Question: I have three $5 gold pieces that have been in the family for many years and reportedly were made from Georgia gold before gold was discovered in California. Two of the coins are dated 1836, have a 5D and an eagle on the back, with Liberty and a lady's profile on the front; they are not new but not badly worn. The third coin is dated 1880, marked Five D, is not new but in good condition. Can you give me some idea of what these coins may be worth?--P.R.P.
Answer: Gold coins probably have more appeal than any others. Gold has been admired since antiquity. The natural beauty is often enhanced by the sculptor's art, while the historical interest also lures the collector. Your 1836 $5 gold pieces are known as half eagles to hobbyists and are called Classic Head types. They are not particularly rare; more than 500,000 were minted. They're probably in the $300-to-$700-each range. The 1880 $5 is rather common and worth $150 and up.
However, whoever told you these coins were from Georgia is mistaken. Gold coins minted in Georgia were produced at the Dahlonega Mint and carried a D mint mark. The 5D and Five D you described indicate the denomination, not the mint. Dahlonega was known as a branch mint, as was another in Charlotte, N.C. Both branch mints produced gold coins only from 1838 to 1861. The Charlotte coins carry a C mint mark.
These branch mint coins are highly desirable. A new book on the subject, "Charlotte Mint Gold Coins: 1838-1861," has just been published. The book, by Douglas Winter, illustrates and details each coin in this series. Mintage and auction information is given along with general information about each piece. The book would be a good addition to the library of any serious collector or investor planning to purchase quality material. "Charlotte Mint Gold Coins" ($14.95 paper, $29.95 hardback, plus $2 for handling) is available from Bowers and Merena Galleries, Box 1224-NR, Wolfeboro, N.H. 03894.
Q: I have a 1963 series Federal Reserve Note $1 bill of which part did not get printed. It has a quarter-inch white line across the back of the bill. Is there any reason to save this? Also, a silver certificate $1 bill upon which part of the gray imprint of the (1) and the margin is printed on the green side of the bill. Another bill, Series 1935 E, has green ink spilled all over the eagle and the 1 on the backside of the bill. Last, a well-worn 1935-E series dollar bill (silver certificate) in which the backside is gold. I have checked these bills carefully; they are not counterfeit. How much are they worth?--T.M.F.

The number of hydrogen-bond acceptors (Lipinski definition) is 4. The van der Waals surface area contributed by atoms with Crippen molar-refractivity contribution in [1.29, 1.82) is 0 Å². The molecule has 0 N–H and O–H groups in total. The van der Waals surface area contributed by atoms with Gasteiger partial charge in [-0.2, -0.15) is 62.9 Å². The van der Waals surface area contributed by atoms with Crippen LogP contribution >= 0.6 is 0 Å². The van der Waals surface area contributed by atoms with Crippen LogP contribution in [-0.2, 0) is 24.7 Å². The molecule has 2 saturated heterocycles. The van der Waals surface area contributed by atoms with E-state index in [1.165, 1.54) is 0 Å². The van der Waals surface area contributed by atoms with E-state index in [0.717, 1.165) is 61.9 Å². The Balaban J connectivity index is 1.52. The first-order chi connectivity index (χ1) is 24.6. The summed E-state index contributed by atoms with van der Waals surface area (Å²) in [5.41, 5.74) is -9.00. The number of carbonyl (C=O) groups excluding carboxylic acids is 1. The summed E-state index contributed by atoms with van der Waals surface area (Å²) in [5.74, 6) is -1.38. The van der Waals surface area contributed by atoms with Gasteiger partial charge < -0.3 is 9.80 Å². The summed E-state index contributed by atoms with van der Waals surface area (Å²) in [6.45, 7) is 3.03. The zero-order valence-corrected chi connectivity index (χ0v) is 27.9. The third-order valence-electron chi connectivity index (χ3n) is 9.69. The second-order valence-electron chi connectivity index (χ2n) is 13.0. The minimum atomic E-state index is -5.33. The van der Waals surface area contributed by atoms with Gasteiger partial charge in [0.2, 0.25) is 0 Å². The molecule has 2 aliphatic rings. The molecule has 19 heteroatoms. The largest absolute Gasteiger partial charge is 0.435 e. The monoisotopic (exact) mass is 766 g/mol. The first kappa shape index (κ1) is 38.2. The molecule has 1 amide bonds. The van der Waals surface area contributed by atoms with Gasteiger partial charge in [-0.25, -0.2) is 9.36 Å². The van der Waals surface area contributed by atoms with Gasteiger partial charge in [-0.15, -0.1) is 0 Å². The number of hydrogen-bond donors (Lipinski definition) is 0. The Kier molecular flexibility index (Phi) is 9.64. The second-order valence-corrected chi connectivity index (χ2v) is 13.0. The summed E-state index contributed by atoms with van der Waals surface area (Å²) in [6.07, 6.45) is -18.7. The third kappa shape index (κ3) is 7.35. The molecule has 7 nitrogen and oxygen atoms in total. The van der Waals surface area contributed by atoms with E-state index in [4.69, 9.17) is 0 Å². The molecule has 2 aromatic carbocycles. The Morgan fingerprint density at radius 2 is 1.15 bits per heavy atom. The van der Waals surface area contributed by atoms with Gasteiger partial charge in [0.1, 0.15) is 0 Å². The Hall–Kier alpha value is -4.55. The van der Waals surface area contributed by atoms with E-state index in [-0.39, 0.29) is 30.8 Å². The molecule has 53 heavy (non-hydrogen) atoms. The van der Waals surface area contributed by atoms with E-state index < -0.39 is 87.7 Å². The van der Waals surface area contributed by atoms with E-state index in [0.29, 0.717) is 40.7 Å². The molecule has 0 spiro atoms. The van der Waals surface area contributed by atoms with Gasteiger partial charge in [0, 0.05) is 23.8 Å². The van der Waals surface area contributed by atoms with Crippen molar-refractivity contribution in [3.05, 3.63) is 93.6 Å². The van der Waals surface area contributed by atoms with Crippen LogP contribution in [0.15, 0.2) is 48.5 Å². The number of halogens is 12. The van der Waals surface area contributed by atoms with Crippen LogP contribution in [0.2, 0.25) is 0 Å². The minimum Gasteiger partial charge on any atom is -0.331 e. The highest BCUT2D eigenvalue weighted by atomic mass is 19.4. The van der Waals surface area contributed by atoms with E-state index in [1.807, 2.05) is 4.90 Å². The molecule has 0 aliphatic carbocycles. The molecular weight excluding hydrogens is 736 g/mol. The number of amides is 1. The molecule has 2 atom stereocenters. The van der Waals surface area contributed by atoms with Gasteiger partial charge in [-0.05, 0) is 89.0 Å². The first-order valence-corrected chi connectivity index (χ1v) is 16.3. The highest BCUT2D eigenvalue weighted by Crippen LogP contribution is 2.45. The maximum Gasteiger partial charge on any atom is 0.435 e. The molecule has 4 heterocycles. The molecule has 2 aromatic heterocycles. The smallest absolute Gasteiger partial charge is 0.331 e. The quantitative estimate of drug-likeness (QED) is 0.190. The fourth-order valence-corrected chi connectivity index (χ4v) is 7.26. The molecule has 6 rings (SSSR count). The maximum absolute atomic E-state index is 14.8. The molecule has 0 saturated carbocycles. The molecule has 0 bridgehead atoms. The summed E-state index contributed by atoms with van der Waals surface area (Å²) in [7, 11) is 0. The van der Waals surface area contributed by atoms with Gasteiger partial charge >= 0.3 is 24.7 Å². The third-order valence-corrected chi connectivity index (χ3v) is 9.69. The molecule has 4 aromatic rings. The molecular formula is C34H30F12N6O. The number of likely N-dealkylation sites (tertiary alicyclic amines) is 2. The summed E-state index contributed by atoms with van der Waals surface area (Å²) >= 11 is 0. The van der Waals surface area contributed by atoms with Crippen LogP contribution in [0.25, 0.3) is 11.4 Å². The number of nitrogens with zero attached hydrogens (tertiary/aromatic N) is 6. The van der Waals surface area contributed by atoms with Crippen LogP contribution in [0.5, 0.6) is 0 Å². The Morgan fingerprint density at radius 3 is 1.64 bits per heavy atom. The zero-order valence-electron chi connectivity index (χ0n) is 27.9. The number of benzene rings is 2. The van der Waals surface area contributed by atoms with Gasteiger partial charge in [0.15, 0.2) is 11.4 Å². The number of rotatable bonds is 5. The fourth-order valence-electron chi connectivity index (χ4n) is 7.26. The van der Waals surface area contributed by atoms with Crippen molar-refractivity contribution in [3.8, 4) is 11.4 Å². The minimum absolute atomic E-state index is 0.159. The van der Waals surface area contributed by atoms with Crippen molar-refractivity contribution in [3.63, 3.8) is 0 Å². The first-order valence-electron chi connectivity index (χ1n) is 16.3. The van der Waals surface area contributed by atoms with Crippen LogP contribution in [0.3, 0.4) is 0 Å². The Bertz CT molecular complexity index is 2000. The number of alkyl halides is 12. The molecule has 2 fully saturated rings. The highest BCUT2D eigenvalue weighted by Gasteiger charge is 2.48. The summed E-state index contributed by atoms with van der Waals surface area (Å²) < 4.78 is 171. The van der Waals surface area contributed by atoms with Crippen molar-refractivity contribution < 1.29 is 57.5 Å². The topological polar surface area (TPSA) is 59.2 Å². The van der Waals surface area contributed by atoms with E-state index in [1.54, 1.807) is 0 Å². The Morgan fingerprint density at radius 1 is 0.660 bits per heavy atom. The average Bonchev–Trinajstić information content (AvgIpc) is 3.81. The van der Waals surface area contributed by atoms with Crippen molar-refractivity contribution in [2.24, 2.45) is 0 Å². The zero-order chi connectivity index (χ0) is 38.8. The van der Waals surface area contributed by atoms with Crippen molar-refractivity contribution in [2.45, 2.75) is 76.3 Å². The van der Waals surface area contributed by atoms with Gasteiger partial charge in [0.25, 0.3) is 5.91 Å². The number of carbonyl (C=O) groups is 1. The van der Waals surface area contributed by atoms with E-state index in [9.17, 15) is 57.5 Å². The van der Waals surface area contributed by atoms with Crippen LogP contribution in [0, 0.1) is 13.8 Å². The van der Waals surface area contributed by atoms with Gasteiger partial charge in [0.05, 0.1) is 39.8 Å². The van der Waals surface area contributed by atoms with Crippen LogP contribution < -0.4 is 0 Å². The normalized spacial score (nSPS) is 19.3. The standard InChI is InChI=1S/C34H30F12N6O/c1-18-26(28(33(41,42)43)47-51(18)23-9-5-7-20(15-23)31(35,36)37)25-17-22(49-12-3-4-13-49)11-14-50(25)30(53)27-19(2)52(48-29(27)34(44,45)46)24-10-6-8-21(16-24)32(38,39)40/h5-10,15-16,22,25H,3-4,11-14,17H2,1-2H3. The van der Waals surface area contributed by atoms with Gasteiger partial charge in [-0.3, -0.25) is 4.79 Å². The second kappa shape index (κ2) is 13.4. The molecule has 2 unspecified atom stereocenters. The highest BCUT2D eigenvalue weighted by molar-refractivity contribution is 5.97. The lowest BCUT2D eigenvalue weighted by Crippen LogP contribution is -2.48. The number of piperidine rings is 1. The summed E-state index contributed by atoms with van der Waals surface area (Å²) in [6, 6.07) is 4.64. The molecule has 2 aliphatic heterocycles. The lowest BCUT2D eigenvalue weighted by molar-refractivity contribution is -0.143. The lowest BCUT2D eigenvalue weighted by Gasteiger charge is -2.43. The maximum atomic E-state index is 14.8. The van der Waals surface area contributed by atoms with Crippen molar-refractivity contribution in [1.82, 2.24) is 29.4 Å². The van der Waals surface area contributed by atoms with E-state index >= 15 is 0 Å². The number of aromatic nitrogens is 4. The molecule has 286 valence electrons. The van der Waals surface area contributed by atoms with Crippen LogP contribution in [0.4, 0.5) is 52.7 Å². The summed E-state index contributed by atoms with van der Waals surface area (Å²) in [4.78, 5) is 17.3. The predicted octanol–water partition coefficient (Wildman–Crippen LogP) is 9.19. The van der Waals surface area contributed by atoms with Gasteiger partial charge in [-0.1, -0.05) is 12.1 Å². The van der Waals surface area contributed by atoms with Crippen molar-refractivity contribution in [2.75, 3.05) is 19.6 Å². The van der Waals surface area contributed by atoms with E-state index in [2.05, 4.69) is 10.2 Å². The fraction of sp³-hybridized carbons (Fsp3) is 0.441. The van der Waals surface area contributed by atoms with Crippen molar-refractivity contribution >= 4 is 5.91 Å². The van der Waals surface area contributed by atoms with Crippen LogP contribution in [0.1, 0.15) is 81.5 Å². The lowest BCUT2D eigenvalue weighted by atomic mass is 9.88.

A: I have dealt with error bills in the past. The market on these bills is such that transactions usually are strictly between buyer and seller. Your bills might have a slight premium--if you can find an interested party.
From your descriptions, I would say the bill described as a $1 silver certificate has the best chance of having some collector value. But all this depends on the condition of the bills. They must be crisp and uncirculated to have much of a premium. I would suggest you take your bills to a major coin show where you can get various opinions and offers.
Q: I have three gold coins from France, mounted to be used for jewelry. They are all 20 francs, dated 1852, 1857 and 1867. Could you tell me their value?--M.P.H.
A: Your gold coins are in the $85-to-$95 range. Because they've been used in jewelry, their numismatic value has undoubtedly been diminished.
Q: Please give me your estimate of the following: uncirculated 1958 half dollars, 1957 quarters, and silver dollars dated 1879 to 1884.--R.A.
A: Uncirculated 1958 half dollars are worth about $5 each; uncirculated 1957 quarters are about $4 each, and your silver dollars are $8 each and up, depending upon condition.
Q: I have a $1 silver certificate, series 1958, in fine condition. It looks exactly like the Federal Reserve Note. Is it scarce? It is worth more than $1? Would it pay to save it?--R.L.C.
A: Sorry, but the answer to all your questions is no. The chance of your bill ever being worth more than face value is slight to nil.
A souvenir card commemorating the International Paper Money Show on June 19-21 in Memphis, Tenn., will feature the reproduction (pictured) of the back of a $20 gold certificate, Series 1922. Highlighted is the Great Seal of the United States, depicted in a golden yellow color. Gold certificates circulated until Dec. 28, 1933, when President Franklin Roosevelt ordered them withdrawn from circulation, along with gold coins. It was illegal to possess gold certificates until April 24, 1964, when restrictions were removed. Souvenir cards (item No. 942) are $4 with checks payable to BEP. Order from the Bureau of Engraving and Printing, Mail Order Sales, Room 602-11A, 14th and C streets S.W., Washington, D.C. 20228.